At 0400 hrs the CO (Captain John M. Yeatts, KIA 12 May 69) asked me to take the lead platoon and attempt to reach and secure a point 400 meters from our NDP (night defensive position), from which, if we could secure it, we'd be extracted by helicopter from the jungle. We'd been in the jungle fighting off and on for 22 days without relief, and for more than a week we'd engaged the NVA daily in deadly skirmishes. We made it through enemy lines (we were in enemy controlled terrain) under cover of darkness, thinking we were looking for a way out. Unknown to us, the planned extraction point was an enemy stronghold, complete with underground hospital, .51 caliber anti-aircraft machine-gun emplacements, and dug in and well concealed enemy bunker complexes.
My point man was struck down and killed and I was seriously wounded in the initial engagement that morning.
The company remained encirled on the highground of the ridge where I'd first engaged the enemy that morning for the next three days & nights, unable to move through the NVA around them. In one action on 8 Mar, 18 men of Company A were wounded and two killed by enemy mortars and hand grenades. They ran out of water and had to suck moisture from banana trees, sprinkled with cool-aid. On the third day at that location the remaining 32 men in the field were extracted by helicopter, about half of them wounded--according to two eyewitnesses.
The medic, Sp4 Brian Wolfe, who held my lungs together for four hours while A Company vigorously engaged the NVA with organic weapons and tactical air support attempting to suppress enemy fire enough to get a medevac in, had been wounded himself (shrapnel) two days earlier on 4 Mar, but had stayed in the field to continue to aid and treat the wounded.
My regular platoon medic (SP5 Jack Peter De Lange) was KIA on 5 Mar, the day before I was wounded, and the medic from second platoon, SP4 Brian Wolfe, of Ohio, became the only medic in the field with us at the time. When Jack was killed, and when I was wounded, Brian moved forward to my position from Captain Yeatts' command element (the rally point for skirmishes) making his way to us quickly through the enemy fire. This was a major feat on both occasions. Thank you, Brian. Click here to go to a page about SP5 De Lange and SP4 Brian Wolfe.
5 Selected Tien Phuoc Battle Map Locations
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The map above shows 5 specific locations where 3rd Platoon and I [A/1/52d Inf] engaged the NVA during the Battle for Tien Phuoc.
0955 hrs 26 Feb--At the yellow star my platoon engaged and killed an NVA soldier whose rice breakfast we found layed out on a glass-topped small field table near the entrance to a tunnel he used at BT134114. We captured his AK-47 & equipment. From this place enemy commo wire led several hundred meters into a long trench.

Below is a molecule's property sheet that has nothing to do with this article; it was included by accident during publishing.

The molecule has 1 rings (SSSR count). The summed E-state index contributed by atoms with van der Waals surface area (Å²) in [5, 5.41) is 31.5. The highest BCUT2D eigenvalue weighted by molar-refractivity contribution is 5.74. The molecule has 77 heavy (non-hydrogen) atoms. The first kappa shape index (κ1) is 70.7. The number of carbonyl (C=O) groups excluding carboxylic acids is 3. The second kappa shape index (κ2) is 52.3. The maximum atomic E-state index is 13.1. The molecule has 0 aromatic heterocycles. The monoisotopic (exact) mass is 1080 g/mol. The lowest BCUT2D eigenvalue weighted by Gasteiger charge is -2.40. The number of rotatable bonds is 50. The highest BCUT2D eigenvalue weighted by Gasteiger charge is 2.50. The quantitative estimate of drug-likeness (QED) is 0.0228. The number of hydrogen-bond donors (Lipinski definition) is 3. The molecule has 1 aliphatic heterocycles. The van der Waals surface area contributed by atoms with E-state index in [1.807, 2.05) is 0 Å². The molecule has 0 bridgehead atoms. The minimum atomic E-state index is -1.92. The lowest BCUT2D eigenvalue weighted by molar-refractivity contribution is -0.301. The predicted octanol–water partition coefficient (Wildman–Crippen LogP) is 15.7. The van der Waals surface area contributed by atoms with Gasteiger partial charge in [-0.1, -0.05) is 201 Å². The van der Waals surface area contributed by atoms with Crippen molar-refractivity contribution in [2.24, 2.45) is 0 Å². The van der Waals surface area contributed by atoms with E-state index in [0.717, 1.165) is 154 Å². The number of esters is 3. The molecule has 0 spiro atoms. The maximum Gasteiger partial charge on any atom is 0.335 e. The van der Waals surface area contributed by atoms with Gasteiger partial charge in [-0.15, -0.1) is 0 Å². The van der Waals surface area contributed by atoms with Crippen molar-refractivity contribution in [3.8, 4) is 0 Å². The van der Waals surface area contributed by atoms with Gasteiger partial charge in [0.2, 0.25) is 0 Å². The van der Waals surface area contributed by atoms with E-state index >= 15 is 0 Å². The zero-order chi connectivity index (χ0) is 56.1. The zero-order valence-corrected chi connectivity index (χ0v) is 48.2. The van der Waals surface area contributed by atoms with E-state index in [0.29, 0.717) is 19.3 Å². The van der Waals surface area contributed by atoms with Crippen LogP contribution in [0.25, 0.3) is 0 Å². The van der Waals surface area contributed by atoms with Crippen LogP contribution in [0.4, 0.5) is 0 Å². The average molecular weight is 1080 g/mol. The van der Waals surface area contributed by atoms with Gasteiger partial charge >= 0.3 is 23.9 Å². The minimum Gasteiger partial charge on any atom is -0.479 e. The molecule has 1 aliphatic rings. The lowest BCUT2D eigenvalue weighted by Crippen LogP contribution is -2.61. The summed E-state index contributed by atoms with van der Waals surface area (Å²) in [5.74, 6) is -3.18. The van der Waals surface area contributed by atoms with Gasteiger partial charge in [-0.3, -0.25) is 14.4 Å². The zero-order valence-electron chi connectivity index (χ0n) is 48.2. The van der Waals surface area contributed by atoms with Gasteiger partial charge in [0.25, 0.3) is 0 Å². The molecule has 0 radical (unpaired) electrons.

1716 hrs 26 Feb--At the green star I and SGT Robert Brown, and machine gunner Sp4 Robert Young engaged an NVA machine gunner on a hilltop where two enemy flags were flying. We killed the gunner and SGT Brown captured the machine gun (Soviet RPD) at BT142123. Specialist Young was wounded through the chest, laterally, in the engagement, but survived.
1558 hrs 3 Mar--At the blue star the engagement depicted at the 1/52d Inf Log page took place at BT148112.
0808 hrs 5 Mar--The purple star marks the location of the ambush in which Medic Sp5 Jack Peter De Lange was killed and four soldiers of my platoon were wounded (Vancy chest & arms, Leos w/head wd, Smith E w/leg wd, Satosky V w/leg wd). Prior to deploying my platoon at this proposed extraction site, I had done a reconnaisance and captured an enemy grenadier in his foxhole. I'd gotten the prisoner out of his foxhole and was reporting the capture to Captain Yeatts when the NVA opened up on me and SGT Scott Hasselback and my RTO, James, with automatic weapons from two sides, driving us back to my platoon's position at a run. My prisoner escaped and we were ambushed--at a location I was sent to secure as an extraction point for the company. BT148109
0710 hrs 6 Mar--I was wounded at the red star location at BT153108.
1/52d Area of Operations, Jan-Mar 69.
For a 1:50,000 map showing locations of LZ Professional and LZ Bowman
while I was with 1/52d Inf, and a more detailed map of the area in the map above,
with more easily readable map coordinates, click here. Thank you, Al Simms, for the 1:50,000 maps.
Mr. Simms' Web site includes photos and information about LZ Professional and other
locations in the Americal area of operations (AO), and is located at
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